Alex Lewington: Tackling rugby’s mental health stigma
There is a rollercoaster of emotions that surrounds being a professional athlete.
You get the highs of winning matches and lifting trophies with your mates, but on the flip side there are lows – losses, expired contracts, injuries.
The latter can lead to a whole host of questions. When is our next win coming? What if I’m not offered a deal anywhere? What if I never play again?
These thoughts can spiral in extreme cases into depression, anxiety, loneliness, abandonment. All feelings that are often overlooked in sport.
Elite sportsmen and women are idealised within the media, supported by many and potentially carry the perception they are immune to such problems. This isn’t the case – mental illness affects everyone.
That’s where charities such as LooseHeadz come in.
“They’re using rugby as a tool to infiltrate awareness of mental health,” Saracens winger Alex Lewington explained.
“They’re using social media and people like myself… they have a group of ambassadors who support it by putting things out on our social channels too and doing stuff like I did early in pre-season with the ‘access to a Sarries pre-season day’.
“There are other ideas coming though, I’ve only just joined; that’s the first thing I did and there’s more stuff to come.”
Lewington noticed the rugby-centred charity on Instagram, and contacted them after learning of their aim to make a difference to lives touch by mental health.
The 28-year-old offered his support and became a LooseHeadz ambassador to help tackle the stigma.
“I’ve wanted to get involved in a charity for a while and this is something that is close to my heart.
“It’s stuff that has affected my family, not any of my immediate family, and my friends. It’s probably something in my life that I want to help because it’s affecting people close to me.”
With rugby being a physical, aggressive sport, opening up can be quite hard for players, especially to teammates.
It is easy to put on a front ‘man up’, ‘suck it up’ or ‘just get on with it’ as per the buzzwords.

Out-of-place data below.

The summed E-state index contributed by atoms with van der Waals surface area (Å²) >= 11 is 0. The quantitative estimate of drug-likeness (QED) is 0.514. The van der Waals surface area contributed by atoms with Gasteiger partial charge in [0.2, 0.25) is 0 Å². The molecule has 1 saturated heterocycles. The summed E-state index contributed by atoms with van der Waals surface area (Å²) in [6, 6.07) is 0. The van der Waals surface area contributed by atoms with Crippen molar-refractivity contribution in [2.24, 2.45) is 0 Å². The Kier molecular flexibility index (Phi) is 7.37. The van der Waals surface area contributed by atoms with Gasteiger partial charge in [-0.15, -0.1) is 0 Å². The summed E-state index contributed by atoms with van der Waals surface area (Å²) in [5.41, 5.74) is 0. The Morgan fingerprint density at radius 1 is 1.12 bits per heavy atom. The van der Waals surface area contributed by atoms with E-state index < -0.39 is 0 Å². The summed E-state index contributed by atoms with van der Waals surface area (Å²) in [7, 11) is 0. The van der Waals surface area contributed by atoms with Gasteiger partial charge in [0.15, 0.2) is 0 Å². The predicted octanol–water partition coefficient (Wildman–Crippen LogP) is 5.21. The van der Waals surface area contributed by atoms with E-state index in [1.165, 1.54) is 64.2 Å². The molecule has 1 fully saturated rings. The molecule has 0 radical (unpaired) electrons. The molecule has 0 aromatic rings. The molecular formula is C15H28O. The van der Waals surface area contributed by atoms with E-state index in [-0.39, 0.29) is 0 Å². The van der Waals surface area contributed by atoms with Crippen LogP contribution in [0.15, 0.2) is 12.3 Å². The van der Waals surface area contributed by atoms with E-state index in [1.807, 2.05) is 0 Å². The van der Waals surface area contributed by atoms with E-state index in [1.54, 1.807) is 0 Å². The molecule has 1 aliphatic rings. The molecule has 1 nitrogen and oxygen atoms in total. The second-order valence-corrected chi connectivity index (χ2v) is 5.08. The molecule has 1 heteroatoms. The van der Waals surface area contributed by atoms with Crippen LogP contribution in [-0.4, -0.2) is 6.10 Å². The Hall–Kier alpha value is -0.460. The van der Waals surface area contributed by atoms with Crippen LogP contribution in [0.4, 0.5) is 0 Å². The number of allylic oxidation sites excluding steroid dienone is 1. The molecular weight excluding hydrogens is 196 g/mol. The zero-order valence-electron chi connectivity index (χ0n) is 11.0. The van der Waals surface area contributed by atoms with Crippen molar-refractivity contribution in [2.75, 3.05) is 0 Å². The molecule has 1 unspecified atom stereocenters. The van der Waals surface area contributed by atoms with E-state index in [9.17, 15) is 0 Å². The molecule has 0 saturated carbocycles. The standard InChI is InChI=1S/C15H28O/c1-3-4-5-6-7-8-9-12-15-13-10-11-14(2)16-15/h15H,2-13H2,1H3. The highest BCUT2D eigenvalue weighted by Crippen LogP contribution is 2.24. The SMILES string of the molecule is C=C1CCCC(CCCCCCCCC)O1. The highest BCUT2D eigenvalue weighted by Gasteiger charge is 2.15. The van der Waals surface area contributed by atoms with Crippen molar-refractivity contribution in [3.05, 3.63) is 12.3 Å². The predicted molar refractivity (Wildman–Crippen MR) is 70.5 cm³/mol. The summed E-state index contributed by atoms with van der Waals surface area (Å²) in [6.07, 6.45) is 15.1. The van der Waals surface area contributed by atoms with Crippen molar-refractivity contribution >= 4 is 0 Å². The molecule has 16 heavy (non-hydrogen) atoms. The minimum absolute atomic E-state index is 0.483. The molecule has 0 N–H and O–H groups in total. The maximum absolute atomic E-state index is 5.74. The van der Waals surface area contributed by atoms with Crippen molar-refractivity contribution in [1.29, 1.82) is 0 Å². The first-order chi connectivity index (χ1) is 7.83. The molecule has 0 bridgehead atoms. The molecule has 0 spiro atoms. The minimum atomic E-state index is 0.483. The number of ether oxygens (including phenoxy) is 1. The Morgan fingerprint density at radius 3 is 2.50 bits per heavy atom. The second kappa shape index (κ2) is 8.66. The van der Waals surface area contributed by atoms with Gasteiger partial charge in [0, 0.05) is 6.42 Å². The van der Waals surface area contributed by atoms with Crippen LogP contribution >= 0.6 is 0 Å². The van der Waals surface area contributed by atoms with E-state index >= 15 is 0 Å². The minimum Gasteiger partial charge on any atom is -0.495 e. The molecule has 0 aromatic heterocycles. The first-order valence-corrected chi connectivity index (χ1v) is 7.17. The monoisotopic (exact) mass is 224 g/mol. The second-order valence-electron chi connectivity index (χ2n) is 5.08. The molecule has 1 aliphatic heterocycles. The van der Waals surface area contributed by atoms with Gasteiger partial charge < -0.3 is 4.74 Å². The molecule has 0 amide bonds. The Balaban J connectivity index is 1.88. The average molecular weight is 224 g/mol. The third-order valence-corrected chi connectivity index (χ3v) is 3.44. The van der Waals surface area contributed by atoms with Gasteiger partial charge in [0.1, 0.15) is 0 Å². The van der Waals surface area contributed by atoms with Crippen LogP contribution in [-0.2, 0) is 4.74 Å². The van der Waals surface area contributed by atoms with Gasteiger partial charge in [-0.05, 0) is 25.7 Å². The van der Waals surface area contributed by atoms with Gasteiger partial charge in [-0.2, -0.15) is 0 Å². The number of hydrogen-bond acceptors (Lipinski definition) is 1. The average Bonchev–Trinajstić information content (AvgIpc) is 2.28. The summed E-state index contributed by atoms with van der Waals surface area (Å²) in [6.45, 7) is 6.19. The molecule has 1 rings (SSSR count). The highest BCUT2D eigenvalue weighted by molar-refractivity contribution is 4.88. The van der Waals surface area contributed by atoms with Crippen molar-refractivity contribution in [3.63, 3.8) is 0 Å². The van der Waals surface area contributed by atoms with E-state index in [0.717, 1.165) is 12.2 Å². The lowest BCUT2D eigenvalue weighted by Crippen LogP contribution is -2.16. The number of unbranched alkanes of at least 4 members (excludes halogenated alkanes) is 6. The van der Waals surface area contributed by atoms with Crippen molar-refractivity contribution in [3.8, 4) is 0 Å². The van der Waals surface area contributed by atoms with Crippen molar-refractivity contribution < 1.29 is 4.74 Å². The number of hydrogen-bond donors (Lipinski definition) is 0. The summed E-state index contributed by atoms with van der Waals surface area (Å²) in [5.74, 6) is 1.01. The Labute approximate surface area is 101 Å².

Lewington admits there may be times where that should be the case, however notes the game’s awareness of mental health and attitude towards it has changed in the decade he has been playing professionally even if it still has a long way to go.
“It’s definitely improving. If I think back to 10 years ago when I first came professional, to be seen to have any sort of weakness was seen to be not good enough whereas now it’s a bit more open.
“I think there are certain situations where getting on with it and toughing it out is necessary but there are definitely some situations where that’s not the case and those phrases would get used.
“It’s probably just being better at identifying when those occasions are rather than us saying we all need to be worried about things all the time. That’s my main thing with it; you want more support to be there, more research to go into it so we have more knowledge on it because it’s such a new thing.
“Outside of rugby men in general there’s pressure on us to be strong and emotionless. In some situations, in a work place or wherever, there might be moments where you need to be like that but I think there is a lot of time in the rest of your life where you need to express how you’re feeling otherwise… the mind is a funny thing isn’t it? It can play tricks on you.”
Lewington has endured several injuries lay-offs since making his senior debut for Leicester Tigers in 2009.
When a setback occurs in the former London Irish flyer’s life, he knows he has the support network around him at Saracens and at home but it’s not always that easy for everyone.